According to a report by a Union commander:
The forces attacking my camp were the First Regiment Texas Rangers [8th Texas Cavalry, Terry's Texas Rangers, ed.], Colonel Wharton, and a battalion of the First Georgia Rangers, Colonel Morrison, and a large number of citizens of Rutherford County, many of whom had recently taken the oath of allegiance to the United States Government. There were also quite a number of negroes attached to the Texas and Georgia troops, who were armed and equipped, and took part in the several engagements with my forces during the day.
Forrest rarely lost a cavalry battle during the war. Forrest and General Braxton Bragg, commander of the Army of Tennessee, did not get along, though. In their postwar writings, both Confederate President Jefferson Davis and General Robert E. Lee stated the Confederate high command had failed to adequately use Forrest's talents.
Promoted in July 1862 to brigadier general, Forrest was given command of a Confederate cavalry brigade. In battle, he was quick to take the offensive, using speedy deployment of horse cavalry to position his troops, where they would often dismount and fight. He usually sought to circle the enemy flank and cut off their rear guard support.
In December 1862, Forrest's veteran troopers were reassigned by Bragg to another officer, against his protest. Forrest had to recruit a new brigade, composed of about 2,000 inexperienced recruits, most of whom lacked weapons. Again, Bragg ordered a raid, this one into west Tennessee to disrupt the communications of the Union forces under Grant, threatening the city of Vicksburg, Mississippi.
Forrest protested that to send these untrained men behind enemy lines was suicidal, but Bragg insisted, and Forrest obeyed his orders. On the ensuing raid, he again showed his brilliance, leading thousands of Union soldiers in west Tennessee on a "wild goose chase" trying to locate his fast-moving forces. Forrest never stayed in one place long enough to be located, raided as far north as the banks of the Ohio River in southwest Kentucky, and came back to his base in Mississippi with more men than he had started with. All of them were then fully armed with captured Union weapons. As a result, Grant was forced to revise and delay the strategy of his Vicksburg Campaign significantly.
Forrest continued to lead his men in small-scale operations until April 1863. The Confederate army dispatched him into the backcountry of northern Alabama and west Georgia to deal with an attack of 3,000 Union cavalrymen under the command of Col. Abel Streight. Streight had orders to cut the Confederate railroad south of Chattanooga, Tennessee, to cut off Bragg's supply line and force him to retreat into Georgia. Forrest chased Streight's men for 16 days, harassing them all the way. Streight's goal became simply to escape pursuit. On May 3, Forrest caught up with Streight's unit east of Cedar Bluff, Alabama. Forrest had fewer men, but repeatedly paraded some of them around a hilltop to appear a larger force, and convinced Streight to surrender his 1,700 exhausted troops.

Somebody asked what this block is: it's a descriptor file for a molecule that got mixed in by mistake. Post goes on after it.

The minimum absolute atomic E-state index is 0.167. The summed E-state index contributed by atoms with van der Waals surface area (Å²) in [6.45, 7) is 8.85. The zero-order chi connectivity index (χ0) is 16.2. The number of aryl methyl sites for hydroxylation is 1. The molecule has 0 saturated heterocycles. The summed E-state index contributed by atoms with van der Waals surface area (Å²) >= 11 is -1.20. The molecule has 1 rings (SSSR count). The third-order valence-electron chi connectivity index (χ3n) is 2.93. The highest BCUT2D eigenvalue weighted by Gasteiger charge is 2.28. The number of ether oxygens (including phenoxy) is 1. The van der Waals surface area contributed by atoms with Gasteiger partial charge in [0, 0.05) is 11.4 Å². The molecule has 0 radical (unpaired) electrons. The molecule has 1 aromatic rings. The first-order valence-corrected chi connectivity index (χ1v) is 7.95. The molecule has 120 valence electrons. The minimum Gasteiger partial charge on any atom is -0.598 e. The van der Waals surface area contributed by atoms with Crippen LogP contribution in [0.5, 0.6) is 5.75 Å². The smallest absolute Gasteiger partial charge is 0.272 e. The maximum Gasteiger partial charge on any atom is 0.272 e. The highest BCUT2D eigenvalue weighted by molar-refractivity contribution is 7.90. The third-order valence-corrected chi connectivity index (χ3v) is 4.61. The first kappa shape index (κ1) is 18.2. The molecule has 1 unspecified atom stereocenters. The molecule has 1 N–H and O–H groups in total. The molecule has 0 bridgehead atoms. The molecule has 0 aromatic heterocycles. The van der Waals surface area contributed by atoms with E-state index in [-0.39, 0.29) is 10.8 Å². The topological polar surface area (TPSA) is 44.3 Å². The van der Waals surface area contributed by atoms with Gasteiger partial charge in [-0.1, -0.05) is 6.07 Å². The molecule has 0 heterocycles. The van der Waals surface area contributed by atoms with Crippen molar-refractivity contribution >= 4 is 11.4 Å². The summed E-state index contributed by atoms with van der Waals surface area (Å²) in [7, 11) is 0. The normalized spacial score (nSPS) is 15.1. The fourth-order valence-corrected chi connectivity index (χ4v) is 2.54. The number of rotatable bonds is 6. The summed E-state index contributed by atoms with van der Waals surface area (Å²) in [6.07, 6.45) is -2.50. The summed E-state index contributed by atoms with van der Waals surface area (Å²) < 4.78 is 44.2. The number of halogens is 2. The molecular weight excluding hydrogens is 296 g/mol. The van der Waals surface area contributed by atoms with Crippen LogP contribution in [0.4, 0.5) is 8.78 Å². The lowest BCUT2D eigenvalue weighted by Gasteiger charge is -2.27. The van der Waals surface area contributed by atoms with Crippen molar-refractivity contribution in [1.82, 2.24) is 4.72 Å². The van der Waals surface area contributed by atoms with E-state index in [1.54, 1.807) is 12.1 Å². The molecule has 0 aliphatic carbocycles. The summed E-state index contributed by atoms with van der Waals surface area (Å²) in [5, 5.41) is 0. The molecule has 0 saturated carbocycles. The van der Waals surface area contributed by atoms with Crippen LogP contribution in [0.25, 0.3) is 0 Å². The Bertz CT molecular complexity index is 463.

Forrest served with the main army at the Battle of Chickamauga (September 18 to September 20 1863). He pursued the retreating Union army and took hundreds of prisoners.Like several others under Bragg's command, he urged an immediate follow-up attack to recapture Chattanooga, which had fallen a few weeks before. Bragg failed to do so. After Forrest and Bragg had a confrontation that included his death threats against Bragg, Forrest was re-assigned to an independent command in Mississippi. He was promoted to the rank of major general on December 4, 1863.
Forrest's men insisted that the Federals, although fleeing, kept their weapons and frequently turned to shoot, forcing the Confederates to keep firing in self defense.. The Union flag was still flying over the fort, which indicated that the force had not formally surrendered. A contemporary newspaper account from Jackson, Tennessee, states that "General Forrest begged them to surrender," but "not the first sign of surrender was ever given." Similar accounts were reported in many Southern newspapers at the time.
These denials, however, are contradicted by accounts of the massacre found in the letters of the Confederate soldiers who were there. Achilles Clark, a soldier with the 20th Tennessee cavalry, wrote the following in a letter to his sister penned immediately after the battle. "The slaughter was awful. Words cannot describe the scene. The poor, deluded, negroes would run up to our men, fall upon their knees, and with uplifted hands scream for mercy but they were ordered to their feet and then shot down. I, with several others, tried to stop the butchery, and at one time had partially succeeded, but General Forrest ordered them shot down like dogs and the carnage continued. Finally our men became sick of blood and the firing ceased."
Faced with these conflicting claims the U.S. Congress first accused, then cleared, Forrest of responsibility for war crimes at the battle.